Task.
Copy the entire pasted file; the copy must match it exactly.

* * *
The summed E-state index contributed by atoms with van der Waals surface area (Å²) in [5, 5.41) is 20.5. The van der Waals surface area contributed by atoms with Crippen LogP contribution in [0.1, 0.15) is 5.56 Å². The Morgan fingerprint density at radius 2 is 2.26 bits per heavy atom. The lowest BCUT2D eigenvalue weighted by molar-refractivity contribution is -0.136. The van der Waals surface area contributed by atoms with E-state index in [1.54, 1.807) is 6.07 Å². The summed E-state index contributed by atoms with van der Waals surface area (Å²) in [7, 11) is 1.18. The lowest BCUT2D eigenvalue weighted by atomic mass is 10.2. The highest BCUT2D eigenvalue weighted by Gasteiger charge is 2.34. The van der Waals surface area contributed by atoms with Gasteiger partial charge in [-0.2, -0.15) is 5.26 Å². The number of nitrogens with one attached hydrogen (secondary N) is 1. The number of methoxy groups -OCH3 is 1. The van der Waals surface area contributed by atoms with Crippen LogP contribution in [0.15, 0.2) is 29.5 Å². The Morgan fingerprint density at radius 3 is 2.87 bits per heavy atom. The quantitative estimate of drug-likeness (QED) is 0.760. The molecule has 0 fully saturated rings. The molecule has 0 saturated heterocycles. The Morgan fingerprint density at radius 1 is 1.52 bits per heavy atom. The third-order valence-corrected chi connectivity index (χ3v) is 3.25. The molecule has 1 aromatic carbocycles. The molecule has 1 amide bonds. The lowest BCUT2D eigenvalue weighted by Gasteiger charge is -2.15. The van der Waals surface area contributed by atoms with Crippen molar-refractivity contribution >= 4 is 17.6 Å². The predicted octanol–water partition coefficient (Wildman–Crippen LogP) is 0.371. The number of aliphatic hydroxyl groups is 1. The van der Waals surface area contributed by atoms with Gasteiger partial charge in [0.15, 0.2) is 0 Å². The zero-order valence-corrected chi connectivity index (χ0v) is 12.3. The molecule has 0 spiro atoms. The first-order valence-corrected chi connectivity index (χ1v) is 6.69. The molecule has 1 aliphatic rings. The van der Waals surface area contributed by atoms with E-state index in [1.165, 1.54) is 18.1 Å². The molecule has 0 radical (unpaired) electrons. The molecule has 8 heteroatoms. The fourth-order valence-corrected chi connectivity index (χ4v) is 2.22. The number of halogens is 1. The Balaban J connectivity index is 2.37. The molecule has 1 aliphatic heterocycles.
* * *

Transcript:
The summed E-state index contributed by atoms with van der Waals surface area (Å²) in [5, 5.41) is 20.5. The van der Waals surface area contributed by atoms with Crippen LogP contribution in [0.1, 0.15) is 5.56 Å². The Morgan fingerprint density at radius 2 is 2.26 bits per heavy atom. The lowest BCUT2D eigenvalue weighted by molar-refractivity contribution is -0.136. The van der Waals surface area contributed by atoms with E-state index in [1.54, 1.807) is 6.07 Å². The summed E-state index contributed by atoms with van der Waals surface area (Å²) in [7, 11) is 1.18. The lowest BCUT2D eigenvalue weighted by atomic mass is 10.2. The highest BCUT2D eigenvalue weighted by Gasteiger charge is 2.34. The van der Waals surface area contributed by atoms with Gasteiger partial charge in [-0.2, -0.15) is 5.26 Å². The number of nitrogens with one attached hydrogen (secondary N) is 1. The number of methoxy groups -OCH3 is 1. The van der Waals surface area contributed by atoms with Crippen LogP contribution in [0.15, 0.2) is 29.5 Å². The Morgan fingerprint density at radius 3 is 2.87 bits per heavy atom. The quantitative estimate of drug-likeness (QED) is 0.760. The molecule has 0 fully saturated rings. The molecule has 0 saturated heterocycles. The Morgan fingerprint density at radius 1 is 1.52 bits per heavy atom. The third-order valence-corrected chi connectivity index (χ3v) is 3.25. The molecule has 1 aromatic carbocycles. The molecule has 1 amide bonds. The lowest BCUT2D eigenvalue weighted by Gasteiger charge is -2.15. The van der Waals surface area contributed by atoms with Crippen molar-refractivity contribution >= 4 is 17.6 Å². The predicted octanol–water partition coefficient (Wildman–Crippen LogP) is 0.371. The number of aliphatic hydroxyl groups is 1. The van der Waals surface area contributed by atoms with Gasteiger partial charge in [0.15, 0.2) is 0 Å². The zero-order valence-corrected chi connectivity index (χ0v) is 12.3. The molecule has 0 spiro atoms. The first-order valence-corrected chi connectivity index (χ1v) is 6.69. The molecule has 1 aliphatic rings. The van der Waals surface area contributed by atoms with E-state index in [1.165, 1.54) is 18.1 Å². The molecule has 0 radical (unpaired) electrons. The molecule has 8 heteroatoms. The fourth-order valence-corrected chi connectivity index (χ4v) is 2.22. The number of halogens is 1. The Balaban J connectivity index is 2.37. The molecule has 1 aliphatic heterocycles.